State senators from the Democratic-Farmer-Labor Party (DFL) announced a bill that would make college tuition free for all Minnesota college-aged individuals. It is unclear whether it will cover refugees or illegal immigrants who may not have legal residency or immigration paperwork.
Minnesota Public Radio (MPR) reported on the lawmakers’ announcement and press conference.
The bill, known as SF 1986, would cover tuition and fees for all Minnesota students who make a “gross adjusted family income under $120,000 by Fall 2024,” as MPR noted. It could cost state taxpayers to the tune of $314.8 million per year.
The primary bill author Omar Fateh, a state senator representing parts of Minneapolis, said that it makes higher education accessible to those who cannot afford it. “We’ve seen across the state — whether it’s urban, rural, suburban — declining enrollment across the board. And right now we are really in a crisis, I would say we’re in an emergency.”
One of the bill’s co-authors is a college professor, named Aric Putnam, and he said that higher education needs more state government funding.
Putnam teaches at the College of Saint Benedict and Saint John’s University, and according to his online bio, “teaches and researches rhetorical history, criticism, and theory, with particular emphasis on the history of public arguments about race, colonialism, and political culture. His current research explores the role of place in the radical rhetoric of the African Diaspora, from provincial nationalisms to the transnational visions of black surrealism.”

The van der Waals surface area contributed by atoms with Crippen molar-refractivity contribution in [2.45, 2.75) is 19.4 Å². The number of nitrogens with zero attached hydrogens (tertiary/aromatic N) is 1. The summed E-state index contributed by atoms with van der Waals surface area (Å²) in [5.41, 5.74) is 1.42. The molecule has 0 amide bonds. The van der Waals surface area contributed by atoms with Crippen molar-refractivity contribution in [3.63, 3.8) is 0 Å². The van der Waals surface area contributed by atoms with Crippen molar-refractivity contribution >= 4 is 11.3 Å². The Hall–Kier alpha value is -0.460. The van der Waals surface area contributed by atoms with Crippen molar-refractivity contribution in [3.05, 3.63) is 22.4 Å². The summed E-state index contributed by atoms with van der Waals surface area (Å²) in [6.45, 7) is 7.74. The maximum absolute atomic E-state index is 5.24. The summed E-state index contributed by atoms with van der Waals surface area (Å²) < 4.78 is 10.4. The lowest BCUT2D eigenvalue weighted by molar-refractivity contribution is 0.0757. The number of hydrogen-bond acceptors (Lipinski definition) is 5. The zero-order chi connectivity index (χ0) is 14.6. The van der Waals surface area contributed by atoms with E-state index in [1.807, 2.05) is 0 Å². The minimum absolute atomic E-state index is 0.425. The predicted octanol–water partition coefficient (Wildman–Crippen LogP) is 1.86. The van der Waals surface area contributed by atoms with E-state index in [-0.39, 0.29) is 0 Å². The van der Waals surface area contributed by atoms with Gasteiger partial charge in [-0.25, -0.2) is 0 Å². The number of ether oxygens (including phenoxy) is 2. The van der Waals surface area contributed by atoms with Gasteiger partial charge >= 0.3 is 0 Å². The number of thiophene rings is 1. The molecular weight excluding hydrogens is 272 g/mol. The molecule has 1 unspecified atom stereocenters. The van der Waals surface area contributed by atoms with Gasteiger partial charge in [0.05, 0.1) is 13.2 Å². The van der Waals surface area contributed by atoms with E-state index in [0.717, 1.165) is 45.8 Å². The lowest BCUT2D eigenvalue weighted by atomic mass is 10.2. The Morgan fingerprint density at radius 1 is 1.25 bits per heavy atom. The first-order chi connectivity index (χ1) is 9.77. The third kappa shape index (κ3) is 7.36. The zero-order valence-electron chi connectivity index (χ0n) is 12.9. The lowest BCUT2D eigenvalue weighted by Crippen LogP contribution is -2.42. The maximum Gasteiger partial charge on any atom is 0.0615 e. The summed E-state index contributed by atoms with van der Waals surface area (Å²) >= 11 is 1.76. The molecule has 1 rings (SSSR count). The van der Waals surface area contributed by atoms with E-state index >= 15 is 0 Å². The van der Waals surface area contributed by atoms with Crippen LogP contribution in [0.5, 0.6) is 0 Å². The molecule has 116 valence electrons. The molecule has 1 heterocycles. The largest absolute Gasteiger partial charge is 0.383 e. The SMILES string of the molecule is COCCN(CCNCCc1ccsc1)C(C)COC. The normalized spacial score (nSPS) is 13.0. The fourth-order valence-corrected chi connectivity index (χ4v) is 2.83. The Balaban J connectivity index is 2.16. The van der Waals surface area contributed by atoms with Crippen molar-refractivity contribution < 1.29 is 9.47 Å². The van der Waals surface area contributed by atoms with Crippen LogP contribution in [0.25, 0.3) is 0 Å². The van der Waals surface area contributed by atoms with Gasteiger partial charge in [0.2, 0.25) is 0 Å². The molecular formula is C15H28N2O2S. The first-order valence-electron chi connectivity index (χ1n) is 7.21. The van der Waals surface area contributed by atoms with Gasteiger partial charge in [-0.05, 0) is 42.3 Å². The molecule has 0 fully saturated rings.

Putnam said, “I’ve seen the stress that students feel. I’ve seen the pain on my colleagues’ faces because they don’t know how to help young people deal with that stress because they don’t have the resources to go elsewhere. Seeing class sizes balloon while options decrease.”
It appears that neither Fateh nor Putnam addressed some of the underlying issues facing higher education, such as lack of student preparedness for college courses or the skyrocketing cost of tuition and fees due to a growing bureaucracy of administrators, which contributes to lower student enrollment and growing student loan debt.
To this point, a Republican state senator highlighted some of the problems with the bill proposal. Jason Rarick, who represents Pine City, called into question the high salaries for college administrators and rising tuition. He said, “The schools see the assistance is there and can raise the salaries of the administration who … the further the way you get from the student, the more money you make.”
If the bill becomes law, which is possible as the Minnesota state legislature and governor’s office are Democrats, it could assist about 60,000 Minnesota students (according to Minnesota’s Office of Higher Education).